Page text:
Young v. State

Annotate this Case

409 N.E.2d 579 (1980)

Jerome YOUNG, Appellant (Defendant below), v. STATE of Indiana, Appellee (Plaintiff below).

No. 1178S273.

Supreme Court of Indiana.

September 5, 1980.

*580 Patricia A. Woodworth, Karnowsky & Barratt, Indianapolis, for appellant.

*581 Theodore L. Sendak, Atty. Gen., Michael Gene Worden, Asst. Atty. Gen., Indianapolis, for appellee.

PRENTICE, Justice.

Defendant (Appellant) was convicted of two counts of Armed Robbery and one count of Inflicting Physical Injury During the Commission of a Robbery. He was sentenced to imprisonment for twenty (20) years upon Count I Robbery and to life imprisonment upon Count III, Inflicting Injury. His direct appeal presents four issues, to-wit:

(1) Did the trial court err in overruling the defendant's motion in limine as to certain evidence and in subsequently admitting such evidence, over objection grounded upon a claim of irrelevance?

(2) Was the evidence sufficient to sustain the verdicts?

(3) Was the verdict on Count III contrary to law, as not being upon the offense charged?

(4) Did the trial court err in sentencing the defendant upon both Counts I and III?

The evidence adduced at trial and the reasonable inferences to be drawn therefrom disclosed that the defendant and Kevin Hill entered the Quality Inn North Motel in Indianapolis at approximately 2:30 a.m. on July 1, 1977. They jumped over the Clerk's counter and the defendant demanded that the Clerk, Leslie Cherry, "give him all the money." Hill went to an office behind the counter and confronted Tom Schneider, a security guard for the Motel Both the defendant and Hill were armed with sawed-off weapons. Schneider encountered Hill physically, disarmed him and restrained him but immediately released him under threat from the defendant that he would kill Cherry. Thereupon, Hill struck Schneider on the head with the barrel of the sawed-off shotgun and took Schneider's pistol from the desk where it lay. The defendant and Hill then fled with the Motel's money and Schneider's pistol. Schneider pursued and saw them enter a late model white Thunderbird automobile and drive away. Schneider looked for the automobile license number, but there was no license plate affixed to the vehicle at the customary place.


It is not the office of a motion in limine to obtain a final ruling upon the ultimate admissibility of evidence. Lagenour v. State, (1978) 268 Ind. 441, 450, 376 N.E.2d 475. The Court's denial of defendant's motion in limine, therefore, is not here subject to our review. However, the evidence sought to be excluded was properly objected to at the time it was offered at trial and was admitted over such objection. The correctness of that ruling is here challenged and reaches the same issues presented by the limine motion.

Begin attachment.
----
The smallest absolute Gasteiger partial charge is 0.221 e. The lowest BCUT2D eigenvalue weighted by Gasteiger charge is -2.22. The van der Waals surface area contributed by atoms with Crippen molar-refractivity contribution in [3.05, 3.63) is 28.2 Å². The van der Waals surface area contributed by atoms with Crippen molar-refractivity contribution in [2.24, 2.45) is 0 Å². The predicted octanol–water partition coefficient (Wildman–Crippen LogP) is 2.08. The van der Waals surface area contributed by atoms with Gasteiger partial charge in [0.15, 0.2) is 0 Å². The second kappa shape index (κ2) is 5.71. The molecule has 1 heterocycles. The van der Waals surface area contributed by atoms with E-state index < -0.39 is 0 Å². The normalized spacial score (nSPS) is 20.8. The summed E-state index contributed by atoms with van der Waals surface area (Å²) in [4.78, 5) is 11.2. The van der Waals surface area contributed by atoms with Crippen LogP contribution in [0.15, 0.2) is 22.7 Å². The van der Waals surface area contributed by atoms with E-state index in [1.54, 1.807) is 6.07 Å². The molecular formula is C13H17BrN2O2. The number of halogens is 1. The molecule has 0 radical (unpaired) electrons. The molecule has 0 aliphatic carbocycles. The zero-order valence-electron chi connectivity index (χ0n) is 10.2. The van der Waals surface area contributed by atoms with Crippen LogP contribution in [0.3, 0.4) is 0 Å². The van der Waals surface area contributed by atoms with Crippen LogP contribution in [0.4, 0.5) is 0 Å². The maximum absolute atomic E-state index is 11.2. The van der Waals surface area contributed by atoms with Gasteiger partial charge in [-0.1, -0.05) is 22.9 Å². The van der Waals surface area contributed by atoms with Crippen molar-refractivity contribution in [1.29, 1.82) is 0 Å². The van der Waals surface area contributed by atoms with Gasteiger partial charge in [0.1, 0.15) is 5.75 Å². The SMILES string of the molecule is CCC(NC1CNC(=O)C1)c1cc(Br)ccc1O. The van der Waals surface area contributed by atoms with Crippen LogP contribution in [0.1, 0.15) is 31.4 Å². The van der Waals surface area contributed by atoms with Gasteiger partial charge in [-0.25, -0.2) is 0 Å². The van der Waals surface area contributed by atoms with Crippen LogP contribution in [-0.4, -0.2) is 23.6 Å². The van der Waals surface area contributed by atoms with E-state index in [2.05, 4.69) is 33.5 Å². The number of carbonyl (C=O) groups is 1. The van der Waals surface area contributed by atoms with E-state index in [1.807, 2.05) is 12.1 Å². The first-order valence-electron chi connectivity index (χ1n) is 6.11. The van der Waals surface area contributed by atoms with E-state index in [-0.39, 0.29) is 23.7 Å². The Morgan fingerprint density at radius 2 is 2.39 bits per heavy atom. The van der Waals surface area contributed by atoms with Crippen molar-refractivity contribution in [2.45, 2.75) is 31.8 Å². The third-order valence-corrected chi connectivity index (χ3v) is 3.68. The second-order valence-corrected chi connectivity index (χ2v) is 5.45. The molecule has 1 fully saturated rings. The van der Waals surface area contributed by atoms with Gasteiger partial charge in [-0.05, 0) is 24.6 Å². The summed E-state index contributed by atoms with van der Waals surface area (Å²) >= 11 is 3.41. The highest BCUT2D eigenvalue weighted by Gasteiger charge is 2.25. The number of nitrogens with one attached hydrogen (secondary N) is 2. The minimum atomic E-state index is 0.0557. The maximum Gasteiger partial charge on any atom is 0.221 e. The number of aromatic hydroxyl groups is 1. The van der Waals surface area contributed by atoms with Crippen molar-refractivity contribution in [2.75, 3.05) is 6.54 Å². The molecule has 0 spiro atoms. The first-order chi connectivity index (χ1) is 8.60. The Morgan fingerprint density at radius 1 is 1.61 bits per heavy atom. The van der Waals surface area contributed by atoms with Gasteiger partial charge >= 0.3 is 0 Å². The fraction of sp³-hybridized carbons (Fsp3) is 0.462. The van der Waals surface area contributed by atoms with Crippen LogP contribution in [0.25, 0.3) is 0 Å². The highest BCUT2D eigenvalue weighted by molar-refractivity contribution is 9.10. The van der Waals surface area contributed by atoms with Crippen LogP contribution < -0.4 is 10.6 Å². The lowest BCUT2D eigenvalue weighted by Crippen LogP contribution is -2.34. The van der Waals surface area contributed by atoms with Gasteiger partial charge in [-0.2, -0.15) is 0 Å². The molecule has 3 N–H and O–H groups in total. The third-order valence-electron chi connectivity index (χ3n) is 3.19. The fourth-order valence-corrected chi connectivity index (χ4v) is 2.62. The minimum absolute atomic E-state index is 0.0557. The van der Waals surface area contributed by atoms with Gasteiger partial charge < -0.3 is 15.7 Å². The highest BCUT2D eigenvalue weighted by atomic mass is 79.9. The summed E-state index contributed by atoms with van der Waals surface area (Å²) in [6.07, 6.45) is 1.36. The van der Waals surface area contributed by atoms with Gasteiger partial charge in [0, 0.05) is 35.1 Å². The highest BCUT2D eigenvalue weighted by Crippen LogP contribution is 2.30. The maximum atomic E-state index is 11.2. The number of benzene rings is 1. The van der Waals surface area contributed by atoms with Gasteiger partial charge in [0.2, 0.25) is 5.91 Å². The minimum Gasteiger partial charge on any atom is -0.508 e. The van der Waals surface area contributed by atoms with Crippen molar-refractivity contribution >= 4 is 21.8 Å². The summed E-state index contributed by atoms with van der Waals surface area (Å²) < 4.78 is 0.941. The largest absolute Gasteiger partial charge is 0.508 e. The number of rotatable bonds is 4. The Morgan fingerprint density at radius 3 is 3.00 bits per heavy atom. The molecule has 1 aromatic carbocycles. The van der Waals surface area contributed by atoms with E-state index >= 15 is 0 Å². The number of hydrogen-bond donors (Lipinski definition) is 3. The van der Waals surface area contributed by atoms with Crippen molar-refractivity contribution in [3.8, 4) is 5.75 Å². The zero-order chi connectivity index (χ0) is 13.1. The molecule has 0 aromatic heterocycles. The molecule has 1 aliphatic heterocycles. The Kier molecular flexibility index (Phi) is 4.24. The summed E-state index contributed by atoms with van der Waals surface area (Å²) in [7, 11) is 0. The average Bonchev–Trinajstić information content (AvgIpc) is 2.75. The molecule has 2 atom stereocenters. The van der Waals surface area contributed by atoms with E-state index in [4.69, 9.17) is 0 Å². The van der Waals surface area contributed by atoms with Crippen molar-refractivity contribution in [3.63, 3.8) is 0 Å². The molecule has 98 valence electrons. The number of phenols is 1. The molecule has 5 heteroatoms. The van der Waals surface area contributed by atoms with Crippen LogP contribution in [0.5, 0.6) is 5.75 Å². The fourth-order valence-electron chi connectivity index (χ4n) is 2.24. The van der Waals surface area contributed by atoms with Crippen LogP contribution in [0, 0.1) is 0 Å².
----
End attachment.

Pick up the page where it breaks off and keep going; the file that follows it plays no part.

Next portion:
The accomplice's home had been searched with his permission. The search produced several items which were admitted over the defendant's objection but they were irrelevant. These items were a hack saw, shotgun shells, twenty-two caliber rifle ammunition, a rifle stock and a portion of a twenty-two caliber rifle barrel.

Subsequent to the robbery, a stolen, white 1974 model Thunderbird automobile was found in the parking lot of the apartment complex where Hill resided. No regular license plate was affixed to it, but inside the rear window, a cardboard temporary dealer's plate was displayed. The cardboard license plate bore the defendant's fingerprints.

Paraphernalia taken from Hill's apartment was of the type utilized in the robbery. Its presence in Hill's home supported testimony that he was one of the robbers. Evidence that was relevant as to Hill was per se relevant as to the defendant, inasmuch as it was shown that the robbery was a joint undertaking.

The paper license plate was relevant because it connected Defendant to a vehicle that answered the description of the one employed in the robbery.

Relevance is the logical tendency to prove a material fact. The absence of a *582 direct link goes only to the weight of the evidence and not to its admissibility. Lamar v. State, (1977) 266 Ind. 689, 366 N.E.2d 652; Fultz v. State, (1976) 265 Ind. 626, 358 N.E.2d 123. The defendant's argument that the exhibits were not sufficiently connected with him or to the crimes charged is without merit, as is the argument that Hill had been previously convicted and was not then on trial.


To support his claim that the evidence was insufficient as to the armed robbery conviction, Count I, Defendant contends that there was no evidence that he was armed and further argues that the Motel Clerk, Cherry, had made only an in-court identification of him. In so doing, Defendant fails to recognize that he is asking us to reweigh the evidence. Although Cherry testified that she saw only the barrel of the gun held in a paper sack by the defendant, in context this was sufficient evidence from which a reasonable man could find, beyond a reasonable doubt, that the defendant was armed with a deadly weapon. Likewise, that Cherry had been unable to identify the defendant from prior photographic displays went only to the weight of her in-court identification. On appeal, this Court will not weigh the evidence nor judge the credibility of the witnesses. Robinson v. State, (1976) 266 Ind. 604, 365 N.E.2d 1218, cert. den., (1977) 434 U.S. 973, 98 S. Ct. 527, 54 L. Ed. 2d 463. Only the evidence most favorable to the State and all reasonable inferences to be drawn therefrom will be considered to determine if there existed sufficient evidence of probative value to support the determination of guilt beyond a reasonable doubt. Baum v. State, (1976) 264 Ind. 421, 345 N.E.2d 831.